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Dreamy paintings were the visual inspiration for film 'Life of Pi'

By John d’Addario | The New Orleans Advocate

This article originally appeared here

You'd be forgiven for not immediately thinking "fine art" and "Hollywood" in the same sentence.

After all, most big budget movies these days aren't exactly known for artistic ambition. There are many reasons you might want to see "Guardians of the Galaxy" this summer, but gaining a more nuanced understanding of the relativity of truth and our place in the universe probably isn't among them. (With all due respect to the Guardians, of course.)

However, 2012's "Life of Pi" was a different kind of movie. Based on a best-selling 2001 fantasy novel by Jann Martel, the film - which explored ideas about religious faith, the power of storytelling and man's often ambivalent relationship with the natural world - was directed by multiple Academy Award-winning director Ang Lee and went on to receive four Oscars of its own (for cinematography, visual effects, original score and another Best Director nod for Lee.)

Central to the film's stunning visual effects was a series of drawings made by noted artist Alexis Rockman, which provided Lee with an initial framework for the design of his film.

Several of those drawings are on display at the New Orleans Museum of Art.

Rockman is known for his large and minutely detailed tableaus depicting dramatic and often surreal events in the natural world: His monumental painting "Battle Royale" (2012) is also on view on NOMA's second floor and is one of the newer highlights of museum's permanent collection.

But the more intimate scale of the watercolor and ink drawings in the "Alexis Rockman: Drawings from Life of Pi" exhibition are in keeping with their original function in the early stages of the film's development.

They're more suggestive than expository, dreamlike impressions of what would eventually become intensely dynamic three-dimensional moving images in the final film.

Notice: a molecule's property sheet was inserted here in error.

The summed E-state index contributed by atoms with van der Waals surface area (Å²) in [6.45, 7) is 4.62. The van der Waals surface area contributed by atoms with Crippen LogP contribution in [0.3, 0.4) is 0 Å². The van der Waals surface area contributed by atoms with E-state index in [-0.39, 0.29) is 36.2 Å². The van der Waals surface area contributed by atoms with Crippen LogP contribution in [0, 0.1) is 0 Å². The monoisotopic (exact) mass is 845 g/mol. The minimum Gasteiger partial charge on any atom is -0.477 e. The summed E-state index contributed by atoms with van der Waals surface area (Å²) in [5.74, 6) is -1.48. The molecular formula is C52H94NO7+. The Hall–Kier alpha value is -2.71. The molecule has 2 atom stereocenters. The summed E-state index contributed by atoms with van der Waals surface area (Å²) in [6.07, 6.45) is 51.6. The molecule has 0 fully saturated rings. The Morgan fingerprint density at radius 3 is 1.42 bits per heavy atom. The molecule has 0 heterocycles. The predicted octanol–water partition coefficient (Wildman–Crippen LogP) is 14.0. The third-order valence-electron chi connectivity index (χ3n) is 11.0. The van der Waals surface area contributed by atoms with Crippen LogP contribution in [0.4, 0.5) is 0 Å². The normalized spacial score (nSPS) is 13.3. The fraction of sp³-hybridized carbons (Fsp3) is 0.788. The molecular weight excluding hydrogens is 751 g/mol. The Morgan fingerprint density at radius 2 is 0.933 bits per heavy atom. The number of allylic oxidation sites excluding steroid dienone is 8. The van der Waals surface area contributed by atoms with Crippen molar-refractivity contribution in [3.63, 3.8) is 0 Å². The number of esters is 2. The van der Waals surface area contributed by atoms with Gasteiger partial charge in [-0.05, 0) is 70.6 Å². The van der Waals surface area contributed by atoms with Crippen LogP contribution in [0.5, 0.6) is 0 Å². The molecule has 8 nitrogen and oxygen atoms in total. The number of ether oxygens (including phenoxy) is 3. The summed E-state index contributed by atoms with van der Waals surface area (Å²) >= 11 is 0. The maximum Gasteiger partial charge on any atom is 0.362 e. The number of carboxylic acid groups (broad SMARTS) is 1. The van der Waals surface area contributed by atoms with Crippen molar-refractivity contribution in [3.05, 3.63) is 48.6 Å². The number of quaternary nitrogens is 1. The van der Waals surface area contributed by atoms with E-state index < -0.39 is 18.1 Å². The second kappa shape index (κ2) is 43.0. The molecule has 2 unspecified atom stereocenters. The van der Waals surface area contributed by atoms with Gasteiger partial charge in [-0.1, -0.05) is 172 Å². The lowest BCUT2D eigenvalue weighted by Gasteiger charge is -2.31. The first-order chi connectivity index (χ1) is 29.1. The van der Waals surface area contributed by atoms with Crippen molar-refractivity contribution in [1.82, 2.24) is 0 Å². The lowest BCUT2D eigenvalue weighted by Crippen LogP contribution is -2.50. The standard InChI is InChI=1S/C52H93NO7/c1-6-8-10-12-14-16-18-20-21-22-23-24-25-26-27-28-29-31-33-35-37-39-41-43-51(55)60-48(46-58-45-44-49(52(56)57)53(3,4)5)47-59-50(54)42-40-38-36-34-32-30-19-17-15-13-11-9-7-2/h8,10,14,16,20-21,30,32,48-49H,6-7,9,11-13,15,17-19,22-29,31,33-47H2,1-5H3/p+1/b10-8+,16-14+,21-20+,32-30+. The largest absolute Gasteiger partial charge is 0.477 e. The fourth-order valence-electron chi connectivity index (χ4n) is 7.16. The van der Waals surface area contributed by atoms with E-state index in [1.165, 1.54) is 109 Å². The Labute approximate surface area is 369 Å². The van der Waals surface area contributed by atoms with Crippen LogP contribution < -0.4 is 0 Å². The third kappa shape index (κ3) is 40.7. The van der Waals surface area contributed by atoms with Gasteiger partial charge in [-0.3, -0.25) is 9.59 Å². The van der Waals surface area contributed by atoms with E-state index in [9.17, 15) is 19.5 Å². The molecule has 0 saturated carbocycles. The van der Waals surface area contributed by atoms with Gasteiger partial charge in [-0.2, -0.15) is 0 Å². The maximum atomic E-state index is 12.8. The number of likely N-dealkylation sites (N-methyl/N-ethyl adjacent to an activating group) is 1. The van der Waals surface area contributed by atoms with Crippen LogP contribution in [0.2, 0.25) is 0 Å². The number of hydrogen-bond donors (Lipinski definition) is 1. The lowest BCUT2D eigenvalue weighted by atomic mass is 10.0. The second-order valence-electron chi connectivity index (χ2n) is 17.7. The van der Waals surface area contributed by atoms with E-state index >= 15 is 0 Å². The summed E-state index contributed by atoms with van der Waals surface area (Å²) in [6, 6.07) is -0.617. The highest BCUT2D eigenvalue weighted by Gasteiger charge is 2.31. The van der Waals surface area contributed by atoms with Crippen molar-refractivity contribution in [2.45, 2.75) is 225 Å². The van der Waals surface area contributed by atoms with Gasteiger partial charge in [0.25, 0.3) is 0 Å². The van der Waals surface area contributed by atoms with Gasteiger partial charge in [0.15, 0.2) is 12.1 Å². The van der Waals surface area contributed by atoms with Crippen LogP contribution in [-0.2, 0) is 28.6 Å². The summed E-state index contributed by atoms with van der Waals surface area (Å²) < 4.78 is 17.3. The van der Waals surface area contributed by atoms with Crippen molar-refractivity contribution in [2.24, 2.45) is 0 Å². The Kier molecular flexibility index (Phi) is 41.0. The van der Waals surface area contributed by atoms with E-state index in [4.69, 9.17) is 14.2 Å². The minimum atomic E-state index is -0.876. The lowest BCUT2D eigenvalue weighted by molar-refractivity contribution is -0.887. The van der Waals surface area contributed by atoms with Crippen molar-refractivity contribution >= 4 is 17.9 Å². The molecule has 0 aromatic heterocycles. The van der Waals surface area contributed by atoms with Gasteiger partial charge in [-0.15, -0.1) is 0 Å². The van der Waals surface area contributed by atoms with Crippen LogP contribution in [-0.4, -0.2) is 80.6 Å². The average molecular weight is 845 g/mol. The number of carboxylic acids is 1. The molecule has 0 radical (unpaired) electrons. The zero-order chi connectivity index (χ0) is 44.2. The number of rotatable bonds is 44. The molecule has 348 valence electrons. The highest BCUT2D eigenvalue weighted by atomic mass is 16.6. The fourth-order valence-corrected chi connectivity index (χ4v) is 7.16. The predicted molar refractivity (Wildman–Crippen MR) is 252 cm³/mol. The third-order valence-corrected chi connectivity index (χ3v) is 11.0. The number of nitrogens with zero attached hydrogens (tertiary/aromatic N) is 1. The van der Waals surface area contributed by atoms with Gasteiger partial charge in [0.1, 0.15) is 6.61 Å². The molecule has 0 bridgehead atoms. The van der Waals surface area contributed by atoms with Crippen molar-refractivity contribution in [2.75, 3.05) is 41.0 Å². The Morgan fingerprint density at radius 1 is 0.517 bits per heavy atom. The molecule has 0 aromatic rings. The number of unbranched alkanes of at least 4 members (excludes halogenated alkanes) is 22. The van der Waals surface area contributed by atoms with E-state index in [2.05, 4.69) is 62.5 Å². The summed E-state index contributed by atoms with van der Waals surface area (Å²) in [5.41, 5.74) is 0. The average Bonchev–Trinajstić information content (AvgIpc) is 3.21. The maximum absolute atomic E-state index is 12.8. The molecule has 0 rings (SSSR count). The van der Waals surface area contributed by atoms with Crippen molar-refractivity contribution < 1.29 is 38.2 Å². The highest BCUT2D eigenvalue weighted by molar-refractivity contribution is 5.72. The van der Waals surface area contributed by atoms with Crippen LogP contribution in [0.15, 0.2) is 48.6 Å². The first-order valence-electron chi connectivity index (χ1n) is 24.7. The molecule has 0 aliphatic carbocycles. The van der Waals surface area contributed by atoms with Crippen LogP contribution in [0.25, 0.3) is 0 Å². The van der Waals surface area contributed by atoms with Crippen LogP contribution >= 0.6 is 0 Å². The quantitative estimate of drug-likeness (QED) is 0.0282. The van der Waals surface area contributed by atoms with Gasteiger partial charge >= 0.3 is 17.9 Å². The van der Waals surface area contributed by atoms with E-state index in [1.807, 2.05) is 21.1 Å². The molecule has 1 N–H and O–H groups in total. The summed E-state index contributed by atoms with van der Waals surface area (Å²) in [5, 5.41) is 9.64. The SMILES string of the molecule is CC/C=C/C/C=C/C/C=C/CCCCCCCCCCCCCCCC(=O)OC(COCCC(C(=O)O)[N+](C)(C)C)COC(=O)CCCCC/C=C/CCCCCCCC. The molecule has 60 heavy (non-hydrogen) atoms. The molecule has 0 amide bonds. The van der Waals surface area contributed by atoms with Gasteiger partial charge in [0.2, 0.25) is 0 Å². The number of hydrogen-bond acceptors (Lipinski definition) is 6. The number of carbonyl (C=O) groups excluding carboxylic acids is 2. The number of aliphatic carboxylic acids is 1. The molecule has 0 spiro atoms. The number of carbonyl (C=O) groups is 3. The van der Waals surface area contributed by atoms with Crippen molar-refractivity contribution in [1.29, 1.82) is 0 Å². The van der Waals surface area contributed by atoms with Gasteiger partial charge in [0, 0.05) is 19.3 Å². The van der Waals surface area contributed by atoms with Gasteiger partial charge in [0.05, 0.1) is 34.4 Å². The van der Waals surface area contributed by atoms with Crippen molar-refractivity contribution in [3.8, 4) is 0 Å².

Yet, anyone who's seen "Life of Pi" will immediately recognize that the creatures in the film share a common DNA with the ones in Rockman's ethereally delicate renderings.

One of the more captivating drawings in the exhibition depicts a luminous squid, its phosphorescent body floating serenely on a background of inky blackness. It's all the more evocative if you've seen "Life of Pi" and recall the scene in which that squid appears: an extended montage in which the tiger with whom the movie's protagonist has come to share an uneasy truce on a lifeboat gazes into the ocean and sees a myriad of sea creatures swimming, twisting and fighting in the deep.

It's a mesmerizing sequence, and despite the drawing's apparent simplicity, it perfectly encapsulates the depth and creativity of the visual effects that made the movie so magical.

Other drawings in the series depict more studies of animals and marine life from the "Tiger Vision" sequence in the film as well as details of vegetation on the island where Pi's incredible ocean journey reaches its end.

If you're curious to see how the concepts explored in Rockman's drawings were eventually realized onscreen, NOMA will be showing "Life of Pi" at 7 p.m. Friday, Aug. 15, as part of its Friday Nights at NOMA programming.

Next month, Rockman will be lecturing about the drawings and his involvement with the film at the museum Friday, Sept. 19.

And don't forget that the happenings at NOMA are just part of the inaugural New Orleans Museum Month, a new annual collaboration in which members of any of the participating cultural institutions can use their memberships for admission to any of the others.

It's more than enough great art (and free air conditioning) to give those Guardians of the Galaxy a run for their money this summer.

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